Author: Thomas Brinley
Category: Business & Economics
In recent years it has become commonplace to downplay notions of an industrial revolution and argue instead that Britain's transformation was gradual and incremental. In The Industrial Revolution and the Atlantic Economy Brinley Thomas contests this view, arguing that change in the energy base and hence in technology has enabled Britain to overcome an energy crisis and sustain dramatic population growth. Throughout these essays illustrate the organic approach to economic growth that Brinley Thomas pioneered.
Violence and Political Unrest, 1780–1914
Author: Samuel Clark,James S. Donnelly, Jr
Publisher: Univ of Wisconsin Press
Category: Business & Economics
"The strength of this volume cannot be conveyed by an itemisation of its contents; for what it provides is an incisive commentary on the newly-recognised landmarks of Irish agrarian history in the modern period. . . . The importance, even indispensability, of this achievement is compounded by exemplary editing."—Roy Foster, London Times Literary Supplement "As a whole, the volume demonstrates the wealth, complexity, and sophistication of Irish rural studies. The book is essential reading for anyone involved in modern Irish history. It will also serve as an excellent introduction to this rich field for scholars of other peasant communities and all interested in problems of economic and political developments."—American Historical Review "A milestone in the evolution of Irish social history. There is a remarkable consistency of style and standard in the essays. . . . This is truly history from the grassroots."—Timothy P. O'Neill, Studia Hibernica
Author: Caitriona Clear
Publisher: Manchester University Press
Men and women who were born, grew up and died in Ireland between 1850 and 1922 made decisions - to train, to emigrate, to stay at home, to marry, to stay single, to stay at school - based on the knowledge and resources they had at the time. This, the first comprehensive social history of Ireland for the years 1850-1922 to appear since 1981, tries to understand that knowledge and to discuss those resources, for men and women at all social levels on the island as a whole. Original research, particularly on extreme poverty and public health, is supplemented by neglected published sources - local history journals, popular autobiography, newspapers. Folklore and Irish language sources are used extensively. All recent scholarly books in Irish social history are, of course, referred to throughout the book, but it is a lively read, reproducing the voices of the people and the stories of individuals whenever it can, questioning much of the accepted wisdom of Irish historiography over the past five decades. Statistics are used from time to time for illustrative purposes, but tables and graphs are consigned to the appendix at the back. There are some illustrations. An idea summary for the student, loaded with prompts for future research, this book is written in a non-cliched, jargon-free style aimed at the general reader.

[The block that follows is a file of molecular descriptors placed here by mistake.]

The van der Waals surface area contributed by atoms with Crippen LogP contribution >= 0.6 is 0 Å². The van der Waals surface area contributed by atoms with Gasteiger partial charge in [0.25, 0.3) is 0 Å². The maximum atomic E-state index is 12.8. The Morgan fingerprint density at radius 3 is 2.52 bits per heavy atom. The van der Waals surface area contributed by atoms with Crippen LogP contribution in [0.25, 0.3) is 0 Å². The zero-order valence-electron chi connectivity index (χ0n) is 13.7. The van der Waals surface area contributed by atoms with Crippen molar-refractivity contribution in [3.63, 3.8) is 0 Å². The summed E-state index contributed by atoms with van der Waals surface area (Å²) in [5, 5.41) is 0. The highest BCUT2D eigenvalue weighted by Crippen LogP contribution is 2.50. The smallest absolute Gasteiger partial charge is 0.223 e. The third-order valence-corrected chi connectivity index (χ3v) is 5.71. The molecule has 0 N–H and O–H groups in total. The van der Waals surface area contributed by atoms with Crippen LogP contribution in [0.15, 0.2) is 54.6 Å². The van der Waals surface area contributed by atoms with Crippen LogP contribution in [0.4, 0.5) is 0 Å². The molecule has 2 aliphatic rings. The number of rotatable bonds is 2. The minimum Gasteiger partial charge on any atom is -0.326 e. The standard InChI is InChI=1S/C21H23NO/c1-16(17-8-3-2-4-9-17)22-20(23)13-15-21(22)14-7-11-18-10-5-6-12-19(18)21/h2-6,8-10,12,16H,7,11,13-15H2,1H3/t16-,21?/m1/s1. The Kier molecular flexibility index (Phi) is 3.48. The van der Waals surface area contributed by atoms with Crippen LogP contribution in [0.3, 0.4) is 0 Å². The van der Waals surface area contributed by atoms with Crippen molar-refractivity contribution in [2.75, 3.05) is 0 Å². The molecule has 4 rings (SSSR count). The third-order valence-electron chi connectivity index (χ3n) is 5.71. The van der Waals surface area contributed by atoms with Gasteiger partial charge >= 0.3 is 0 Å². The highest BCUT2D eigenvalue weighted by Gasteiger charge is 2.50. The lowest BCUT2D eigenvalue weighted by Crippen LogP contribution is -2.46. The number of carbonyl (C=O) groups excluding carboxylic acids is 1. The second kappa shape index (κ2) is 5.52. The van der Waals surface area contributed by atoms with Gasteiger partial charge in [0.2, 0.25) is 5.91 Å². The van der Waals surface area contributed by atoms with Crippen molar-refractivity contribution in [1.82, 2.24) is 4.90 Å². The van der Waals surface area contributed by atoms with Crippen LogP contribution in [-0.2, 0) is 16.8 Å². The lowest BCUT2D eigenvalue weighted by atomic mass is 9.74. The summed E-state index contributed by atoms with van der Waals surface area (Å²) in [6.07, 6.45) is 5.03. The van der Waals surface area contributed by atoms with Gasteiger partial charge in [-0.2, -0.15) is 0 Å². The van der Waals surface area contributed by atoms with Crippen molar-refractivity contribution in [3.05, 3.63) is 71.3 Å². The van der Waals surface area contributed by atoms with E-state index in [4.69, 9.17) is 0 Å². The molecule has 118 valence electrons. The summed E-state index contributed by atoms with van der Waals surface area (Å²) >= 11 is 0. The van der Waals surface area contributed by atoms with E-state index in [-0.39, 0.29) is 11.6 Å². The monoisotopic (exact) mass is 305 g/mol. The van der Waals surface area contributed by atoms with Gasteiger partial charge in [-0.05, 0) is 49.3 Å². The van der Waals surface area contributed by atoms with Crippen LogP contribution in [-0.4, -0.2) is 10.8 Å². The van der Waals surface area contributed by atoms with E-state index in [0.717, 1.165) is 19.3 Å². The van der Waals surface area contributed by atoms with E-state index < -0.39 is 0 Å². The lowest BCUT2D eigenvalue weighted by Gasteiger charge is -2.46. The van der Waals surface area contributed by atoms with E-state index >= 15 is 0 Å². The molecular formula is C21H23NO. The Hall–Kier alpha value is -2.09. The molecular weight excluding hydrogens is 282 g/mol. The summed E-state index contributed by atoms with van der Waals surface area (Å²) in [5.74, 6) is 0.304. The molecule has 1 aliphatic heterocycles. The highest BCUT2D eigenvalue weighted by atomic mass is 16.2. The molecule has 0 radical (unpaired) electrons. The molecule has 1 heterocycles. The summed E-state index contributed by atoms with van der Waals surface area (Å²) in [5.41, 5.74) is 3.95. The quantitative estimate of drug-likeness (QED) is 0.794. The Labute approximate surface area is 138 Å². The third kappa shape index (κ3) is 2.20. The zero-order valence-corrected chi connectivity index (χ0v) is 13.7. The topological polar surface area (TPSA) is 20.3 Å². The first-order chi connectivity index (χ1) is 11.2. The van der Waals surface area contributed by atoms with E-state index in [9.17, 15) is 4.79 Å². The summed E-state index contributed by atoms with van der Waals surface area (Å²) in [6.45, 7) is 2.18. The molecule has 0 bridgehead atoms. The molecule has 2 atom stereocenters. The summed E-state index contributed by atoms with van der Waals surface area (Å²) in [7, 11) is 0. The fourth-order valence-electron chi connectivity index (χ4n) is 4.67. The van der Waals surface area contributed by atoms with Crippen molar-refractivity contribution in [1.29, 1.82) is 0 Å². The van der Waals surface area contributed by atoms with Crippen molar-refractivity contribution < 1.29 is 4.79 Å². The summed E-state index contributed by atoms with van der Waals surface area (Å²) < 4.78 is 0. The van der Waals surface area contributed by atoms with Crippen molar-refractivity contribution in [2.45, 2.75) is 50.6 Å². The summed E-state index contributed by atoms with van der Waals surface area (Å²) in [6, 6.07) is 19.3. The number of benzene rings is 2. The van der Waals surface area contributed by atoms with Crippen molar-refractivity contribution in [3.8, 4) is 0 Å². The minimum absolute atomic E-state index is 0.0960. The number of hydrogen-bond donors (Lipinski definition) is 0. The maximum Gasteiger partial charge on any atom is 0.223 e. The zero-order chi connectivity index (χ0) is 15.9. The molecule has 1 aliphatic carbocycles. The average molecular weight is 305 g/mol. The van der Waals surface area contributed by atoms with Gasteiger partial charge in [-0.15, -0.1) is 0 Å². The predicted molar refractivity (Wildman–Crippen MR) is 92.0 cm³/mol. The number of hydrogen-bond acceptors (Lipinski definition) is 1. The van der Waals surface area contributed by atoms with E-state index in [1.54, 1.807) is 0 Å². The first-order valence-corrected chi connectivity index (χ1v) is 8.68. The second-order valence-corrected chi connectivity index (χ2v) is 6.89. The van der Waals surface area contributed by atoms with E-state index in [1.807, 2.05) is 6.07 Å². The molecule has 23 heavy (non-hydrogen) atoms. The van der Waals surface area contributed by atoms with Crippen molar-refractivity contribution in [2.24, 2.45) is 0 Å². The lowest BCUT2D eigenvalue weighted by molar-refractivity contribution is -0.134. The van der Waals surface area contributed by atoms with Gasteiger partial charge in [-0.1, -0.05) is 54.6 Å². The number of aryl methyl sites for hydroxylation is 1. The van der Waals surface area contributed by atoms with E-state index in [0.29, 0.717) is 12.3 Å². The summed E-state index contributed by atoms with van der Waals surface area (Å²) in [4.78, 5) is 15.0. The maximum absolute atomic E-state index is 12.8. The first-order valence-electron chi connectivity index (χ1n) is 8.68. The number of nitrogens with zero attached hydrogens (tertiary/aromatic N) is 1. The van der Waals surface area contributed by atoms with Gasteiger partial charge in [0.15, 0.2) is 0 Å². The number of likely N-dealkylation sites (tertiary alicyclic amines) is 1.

Author: Charles E. Orser Jr.
Publisher: Springer Science & Business Media
Category: Social Science
This unique book offers a theoretical framework for historical archaeology that explicitly relies on network theory. Charles E. Orser, Jr., demonstrates the need to examine the impact of colonialism, Eurocentrism, capitalism, and modernity on all archaeological sites inhabited after 1492 and shows how these large-scale forces create a link among all the sites. Orser investigates the connections between a seventeenth-century runaway slave kingdom in Palmares, Brazil and an early nineteenth-century peasant village in central Ireland. Studying artifacts, landscapes, and social inequalities in these two vastly different cultures, the author explores how the archaeology of fugitive Brazilian slaves and poor Irish farmers illustrates his theoretical concepts. His research underscores how network theory is largely unknown in historical archaeology and how few historical archaeologists apply a global perspective in their studies. A Historical Archaeology of the Modern World features data and illustrations from two previously unknown sites and includes such intriguing findings as the provenance of ancient Brazilian smoking pipes that will be new to historical archaeologists.
1816 and the Volcano That Darkened the World and Changed History
Author: William K. Klingaman,Nicholas P. Klingaman
Publisher: St. Martin's Press